Meet ‘Lock the Gate’ Alliance: Australia's grassroots environmental campaigners

Lock the Gate - New South Wales 2020

New South Wales 2020 – Photo courtesy Lock the Gate Flickr account (CC BY 2.0)

It is rare to encounter a nationwide environmental group as active and successful as Australia’s Lock the Gate Alliance (LTG).  The grassroots organisation brings together “farmers, traditional custodians, conservationists and urban residents”, working to defend the environment.

The movement campaigns against “risky coal mining and coal seam gas and fracking” and has taken on some of Australia's biggest polluters and environmental aggressors.

The name, “Lock the Gate”, comes from its launch in 2010:

…when farmers from south-east Queensland gathered in Brisbane around a farm gate, vowing to take a stand to protect their farms and communities from inappropriate mining.

LTG is one of the largest grassroots groups in Australia, with over 120,000 supporters and 450 local branches. Its annual budget is AUD 2 million (USD 1.4 million) and it has approximately 20 staff and contractors.

No campaign seems too small, or adversary too large and powerful. The group has tackled issues of global significance such as a campaign to stop Adani’s huge coal mine in central Queensland and one to prevent fracking in Australia's Northern Territories.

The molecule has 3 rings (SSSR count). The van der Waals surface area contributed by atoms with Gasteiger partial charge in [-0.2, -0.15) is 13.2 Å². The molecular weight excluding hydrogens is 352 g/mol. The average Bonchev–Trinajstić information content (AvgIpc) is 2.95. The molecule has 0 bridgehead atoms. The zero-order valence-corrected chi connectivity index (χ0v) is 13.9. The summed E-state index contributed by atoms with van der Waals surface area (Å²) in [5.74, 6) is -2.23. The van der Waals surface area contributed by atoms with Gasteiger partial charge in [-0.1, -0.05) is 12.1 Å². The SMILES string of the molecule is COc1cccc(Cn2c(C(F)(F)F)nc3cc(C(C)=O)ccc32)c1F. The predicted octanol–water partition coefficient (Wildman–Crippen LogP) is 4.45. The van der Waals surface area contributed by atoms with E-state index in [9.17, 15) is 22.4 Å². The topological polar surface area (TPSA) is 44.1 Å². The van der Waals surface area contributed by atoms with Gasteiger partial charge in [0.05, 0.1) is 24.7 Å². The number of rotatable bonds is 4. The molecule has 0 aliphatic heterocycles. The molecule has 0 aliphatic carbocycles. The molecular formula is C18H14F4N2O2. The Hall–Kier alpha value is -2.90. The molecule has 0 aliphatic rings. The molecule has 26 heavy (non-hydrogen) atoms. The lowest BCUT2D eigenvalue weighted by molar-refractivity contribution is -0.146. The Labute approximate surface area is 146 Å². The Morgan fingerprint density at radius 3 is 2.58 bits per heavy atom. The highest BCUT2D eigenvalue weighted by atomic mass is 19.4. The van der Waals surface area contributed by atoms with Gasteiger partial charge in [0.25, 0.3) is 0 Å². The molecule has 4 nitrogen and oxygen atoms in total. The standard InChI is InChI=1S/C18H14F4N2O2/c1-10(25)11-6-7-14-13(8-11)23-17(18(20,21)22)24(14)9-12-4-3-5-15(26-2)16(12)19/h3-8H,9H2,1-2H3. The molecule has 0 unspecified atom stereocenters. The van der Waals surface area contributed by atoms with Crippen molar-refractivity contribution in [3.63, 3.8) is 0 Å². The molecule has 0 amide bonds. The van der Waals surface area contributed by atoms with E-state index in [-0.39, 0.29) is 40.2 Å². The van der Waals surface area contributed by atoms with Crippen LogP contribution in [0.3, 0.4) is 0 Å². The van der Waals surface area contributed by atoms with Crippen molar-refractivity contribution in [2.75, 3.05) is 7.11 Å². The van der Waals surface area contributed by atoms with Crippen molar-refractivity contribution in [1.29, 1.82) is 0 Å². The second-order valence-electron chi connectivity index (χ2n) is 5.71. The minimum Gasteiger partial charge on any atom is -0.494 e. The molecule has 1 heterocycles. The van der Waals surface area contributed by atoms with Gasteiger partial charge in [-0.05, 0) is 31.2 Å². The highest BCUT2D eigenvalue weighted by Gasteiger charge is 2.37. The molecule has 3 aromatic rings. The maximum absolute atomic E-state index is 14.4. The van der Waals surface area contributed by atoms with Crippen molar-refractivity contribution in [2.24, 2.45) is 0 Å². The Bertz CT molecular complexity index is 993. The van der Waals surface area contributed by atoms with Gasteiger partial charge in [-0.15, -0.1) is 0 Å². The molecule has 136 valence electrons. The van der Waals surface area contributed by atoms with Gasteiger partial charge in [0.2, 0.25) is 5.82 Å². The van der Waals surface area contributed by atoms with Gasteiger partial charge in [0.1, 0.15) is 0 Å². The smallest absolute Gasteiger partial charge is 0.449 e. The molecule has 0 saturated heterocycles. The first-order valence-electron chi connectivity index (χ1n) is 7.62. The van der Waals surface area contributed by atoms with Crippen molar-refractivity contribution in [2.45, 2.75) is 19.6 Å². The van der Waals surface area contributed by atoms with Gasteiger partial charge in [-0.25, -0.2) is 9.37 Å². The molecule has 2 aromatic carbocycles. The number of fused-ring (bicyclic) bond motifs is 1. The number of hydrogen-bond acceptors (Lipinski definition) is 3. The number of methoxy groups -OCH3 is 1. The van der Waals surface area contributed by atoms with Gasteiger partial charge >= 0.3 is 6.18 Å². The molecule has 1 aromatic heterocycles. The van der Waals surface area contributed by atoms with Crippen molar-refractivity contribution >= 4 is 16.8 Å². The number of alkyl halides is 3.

At the same time LTG energetically supports local efforts to stop mining such as the Baralaba South coal project:

Their allies include the Knitting Nannas Against Gas who use their own unique tactics:

we get together at politicians’ offices, work sites, rallys and anywhere else we please to show a mild mannered yet stubborn front, where we get out our camp chairs, table (with lace tablecloth if possible), our knitting (of course!) and have a little tea party.

This was a recent example:

Global Voices interviewed LTG spokesperson Georgina Woods about their work and learned about one of Australia's most successful local environmental efforts.

Global Voices: Lock the Gate has been campaigning since 2010. What was the initial catalyst for its formation?

Georgina Woods: Lock the Gate was formed in two places at once, southern Queensland to tackle coal seam gas, and the Hunter Valley to tackle coal mining. In both places, these resources industries were undergoing significant expansion and putting agricultural livelihoods and communities at risk. Farmers, landholders, and environmentalists teamed up to make common cause to protect land and water from degradation by those industries.

GV: What factors have contributed to the spread of the organisation?

GW: Lock the Gate is unique because it draws people together from very different walks of life, united by their common love of the land and the bush, their reliance on water and their commitment to community. As a grassroots network, Lock the Gate remains committed to supporting local communities and undertakes its work with creativity and heart.

GV: What are the main priorities for action?